Cost and Availability

Betty Crocker scalloped potatoes can be purchased pre-made or prepared from boxes of potato helpers. Pre-made microwaveable versions cost around $2.50 to $4 for a 2-cup container.

The shelf-stable potato helpers boxes that make 4 servings cost $1 to $2.50. With the helper kits, you provide milk, butter, and potatoes.

Betty Crocker products are widely available at most major grocery stores in the United States. They can be found in the frozen foods section or aisles with other boxed goods and shelf-stable items.

Gluten-free scalloped potato options may be harder to find or limited to certain stores. Check health food stores, the gluten-free section of major supermarkets, or order online if needed.

History of Betty Crocker Scalloped Potatoes

Betty Crocker first released their potato helpers in 1954 as an easy shortcut for home cooks. These included scalloped, au gratin, mashed, and cheesy hashed brown flavors.

The potato helpers only required milk, butter, and potatoes to make a quick potato side without all the peeling and chopping. This fit with Betty Crocker’s origins as a brand focused on convenience products when it launched in 1921.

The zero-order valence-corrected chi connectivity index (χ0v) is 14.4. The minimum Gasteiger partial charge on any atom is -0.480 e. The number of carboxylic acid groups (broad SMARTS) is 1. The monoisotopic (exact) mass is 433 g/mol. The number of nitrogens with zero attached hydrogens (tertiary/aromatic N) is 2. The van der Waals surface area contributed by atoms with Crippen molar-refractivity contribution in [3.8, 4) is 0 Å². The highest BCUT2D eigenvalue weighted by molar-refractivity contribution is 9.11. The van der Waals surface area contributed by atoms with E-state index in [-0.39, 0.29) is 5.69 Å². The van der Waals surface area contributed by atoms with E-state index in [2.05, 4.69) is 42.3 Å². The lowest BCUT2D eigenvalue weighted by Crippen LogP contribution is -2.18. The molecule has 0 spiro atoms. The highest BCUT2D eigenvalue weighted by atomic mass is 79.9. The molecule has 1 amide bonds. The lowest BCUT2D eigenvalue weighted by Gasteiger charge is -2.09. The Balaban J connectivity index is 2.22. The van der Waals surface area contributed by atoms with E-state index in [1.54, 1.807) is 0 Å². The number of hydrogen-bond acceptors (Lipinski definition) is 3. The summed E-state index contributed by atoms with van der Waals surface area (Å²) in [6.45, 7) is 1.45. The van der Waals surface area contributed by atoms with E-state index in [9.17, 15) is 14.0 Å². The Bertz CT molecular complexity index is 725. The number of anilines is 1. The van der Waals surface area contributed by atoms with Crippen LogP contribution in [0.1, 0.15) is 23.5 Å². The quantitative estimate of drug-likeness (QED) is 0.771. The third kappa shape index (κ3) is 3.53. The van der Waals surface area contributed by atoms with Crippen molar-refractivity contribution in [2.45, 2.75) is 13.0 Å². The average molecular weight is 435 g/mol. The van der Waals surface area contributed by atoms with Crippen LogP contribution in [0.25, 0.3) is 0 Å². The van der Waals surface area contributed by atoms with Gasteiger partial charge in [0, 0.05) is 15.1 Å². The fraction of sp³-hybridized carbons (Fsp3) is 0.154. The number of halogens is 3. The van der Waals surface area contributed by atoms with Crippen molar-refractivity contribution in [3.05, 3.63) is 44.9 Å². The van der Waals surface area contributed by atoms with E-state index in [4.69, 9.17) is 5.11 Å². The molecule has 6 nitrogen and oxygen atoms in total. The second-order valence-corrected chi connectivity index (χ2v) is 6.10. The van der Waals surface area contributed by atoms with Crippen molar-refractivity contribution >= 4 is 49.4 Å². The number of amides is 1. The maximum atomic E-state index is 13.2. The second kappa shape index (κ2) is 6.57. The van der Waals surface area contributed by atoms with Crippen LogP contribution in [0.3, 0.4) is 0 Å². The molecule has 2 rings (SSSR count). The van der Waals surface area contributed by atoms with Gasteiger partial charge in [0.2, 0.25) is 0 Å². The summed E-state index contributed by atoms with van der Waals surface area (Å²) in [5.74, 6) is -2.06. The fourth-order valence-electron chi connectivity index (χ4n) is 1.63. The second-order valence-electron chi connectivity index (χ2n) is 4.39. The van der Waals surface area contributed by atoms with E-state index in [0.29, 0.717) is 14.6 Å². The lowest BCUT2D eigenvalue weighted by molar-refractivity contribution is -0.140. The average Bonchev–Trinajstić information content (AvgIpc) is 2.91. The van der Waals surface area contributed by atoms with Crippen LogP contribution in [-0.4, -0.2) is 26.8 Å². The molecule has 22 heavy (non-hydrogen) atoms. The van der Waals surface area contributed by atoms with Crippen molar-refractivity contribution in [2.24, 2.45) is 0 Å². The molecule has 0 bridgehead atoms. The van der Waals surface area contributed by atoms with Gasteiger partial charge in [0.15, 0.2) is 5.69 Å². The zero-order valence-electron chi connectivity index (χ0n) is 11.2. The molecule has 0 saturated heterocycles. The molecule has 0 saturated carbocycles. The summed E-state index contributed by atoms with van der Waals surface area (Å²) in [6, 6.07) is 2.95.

Over the years, Betty Crocker expanded the scalloped potato line to include oven-ready microwavable cups and organic and reduced sodium varieties. They remain a popular easy potato side dish today.

Pros and Cons

Here are some pros and cons of choosing Betty Crocker scalloped potatoes:


  • Very convenient and easy to make
  • Comforting, creamy taste
  • Appetizing presentation with layers
  • Can be made gluten-free by some recipes
  • Potatoes absorb flavors well
  • Kid-friendly meal


  • High in calories, fat, and sodium if not homemade
  • Contains gluten in most traditional versions
  • Not a whole food, heavily processed
  • Reheating can dry out leftovers
  • Can use artificial flavors and thickeners

Overall, Betty Crocker scalloped potatoes can be an enjoyable gluten-free comfort food in moderation as part of a balanced diet. Making them from scratch allows control over nutrition and ingredients.


Although Betty Crocker’s traditional scalloped potato products contain wheat flour with gluten, they offer some gluten-free varieties made with alternate ingredients like rice flour. Reading labels carefully and contacting the company about gluten-free options allows those sensitive to gluten to still enjoy these convenient, cheesy potatoes. Alternatively, gluten-free scalloped potatoes can be made relatively easily from scratch at home. With a few minor adjustments, people with gluten intolerance can still enjoy the creamy, hearty taste of scalloped potatoes.